What processor do i need using 8 gb ram?

I currently have an e4600 processor and 4Gb ram, The MB has two slots limited to 4GB each. I tried to install 2X 4Gb ram but noticed that CPU usage is almost always at 100% and the computer has slowed down drastically. It doesn't even want to load Chrome. Any help guys?

Thanks!
14 answers Last reply
More about what processor
  1. Its not a cpu limitation. Sounds like something is wrong.

    Does your bios recognize all 8 gigs on your boot screen?
  2. Yes it does
  3. What OS? Did you reset BIOS to default after installing the new ram? Have you run memtest? http://www.memtest86.com/download.html
  4. I'm using Windows 7 Ultimate 64 bit. I didnt know that I have to reset bios after installing the additional ram. I will do as you say and keep you posted. Many thanks mate!!
  5. test each ramstick individually. but be aware not all motherboards will allow you to stack the ram in all sockets if its running faster than 800/1066.. or if the ram itself isnt made to run in sets of 4. my old amd would let me run 4 sticks of ddr2 800 but wouldnt boot with 4 ddr2 1066 because the 1066 was only supported via oc settings.
    i droped it down to near 800 and it booted fine.
  6. You should really consider some new upgrade, cause the hardware you have is from the stone age. I also have a core 2 duo (E6400) and i'm about to do some great upgrades.
  7. makaveli316 said:
    You should really consider some new upgrade, cause the hardware you have is from the stone age. I also have a core 2 duo (E6400) and i'm about to do some great upgrades.


    Its not from the stone age, if it otherwise does the job he needs it to do then he has no problem with the hardware from that point of view.

    Hexit has some good points.

    Given it only has two ram slots its probably a low end mobo, it may not support 4GB per stick properly, surprised it gets into windows if thats the case.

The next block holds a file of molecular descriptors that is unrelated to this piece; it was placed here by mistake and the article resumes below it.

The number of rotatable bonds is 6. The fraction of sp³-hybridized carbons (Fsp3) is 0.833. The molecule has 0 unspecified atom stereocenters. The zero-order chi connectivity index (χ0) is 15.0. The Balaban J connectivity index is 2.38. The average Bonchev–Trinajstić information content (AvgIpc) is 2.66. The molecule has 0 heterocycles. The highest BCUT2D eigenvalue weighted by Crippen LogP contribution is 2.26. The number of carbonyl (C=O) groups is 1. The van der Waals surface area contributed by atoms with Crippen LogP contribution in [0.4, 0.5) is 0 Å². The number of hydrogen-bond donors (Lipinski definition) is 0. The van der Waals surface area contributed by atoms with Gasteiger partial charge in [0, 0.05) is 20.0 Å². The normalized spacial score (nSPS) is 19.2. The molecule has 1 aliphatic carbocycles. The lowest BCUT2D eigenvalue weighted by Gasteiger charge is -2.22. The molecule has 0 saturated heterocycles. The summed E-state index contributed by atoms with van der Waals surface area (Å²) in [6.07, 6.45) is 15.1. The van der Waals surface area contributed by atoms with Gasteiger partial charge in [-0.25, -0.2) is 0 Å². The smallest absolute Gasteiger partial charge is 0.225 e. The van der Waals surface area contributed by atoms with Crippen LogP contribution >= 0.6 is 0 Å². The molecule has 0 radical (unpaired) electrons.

Doe you have a Physical address extension in the bios, it should be on.

    Did you see 4Gb with your old memory, or only 3.25 both in bios and windows.
  8. The CPUs support up to 64GB for a long time. But the older CPUs have the memory controller on the northbridge, making the motherboard the limiting factor. This no more the case for Core i's and Athlon64 or newer.
    Anyway, you should either see capped size or reboots/shutdowns, but not 100% CPU usage. That is ususally a result of SW with problems.
    PS: PAE setting in BIOS should have no effect on Windows 64 (other than preventing it's boot). Because 64-bit mode requires it, it's not optional.
  9. Bios says 8+Gb. I'm performing memtest now. I just replaced the motherboard. The guy at the store said it was good for 8Gb ram. It was running fine with a single 4Gb 1333 DDR3 installed.
  10. nosmanta said:
    Bios says 8+Gb. I'm performing memtest now. I just replaced the motherboard. The guy at the store said it was good for 8Gb ram. It was running fine with a single 4Gb 1333 DDR3 installed.


    oh, so your ram is not from a kit. Combining different ram can cause compatibility problems. Checking your ram setting in bios are they running the same timing?
  11. erunion said:
    oh, so your ram is not from a kit. Combining different ram can cause compatibility problems. Checking your ram setting in bios are they running the same timing?


    +1
    find the slowest of the pair in terms of timing and force the settings to the slowest timings.

    Or, there is a possibility that one of the slots is used to determine the settings for both. so try swapping the sticks around in the two slots (long shot but it might just work)
  12. Guys! Sorry for not updating you sooner. The culprit was the motherboard. Good thing it was still on warranty. The PC is running more fluid now. Cheers guys!!!
  13. nosmanta said:
    Guys! Sorry for not updating you sooner. The culprit was the motherboard. Good thing it was still on warranty. The PC is running more fluid now. Cheers guys!!!


    Good to hear.
  14. erunion said:
    Good to hear.

    Cheers mate!
Ask a new question

Read More

CPUs RAM Processors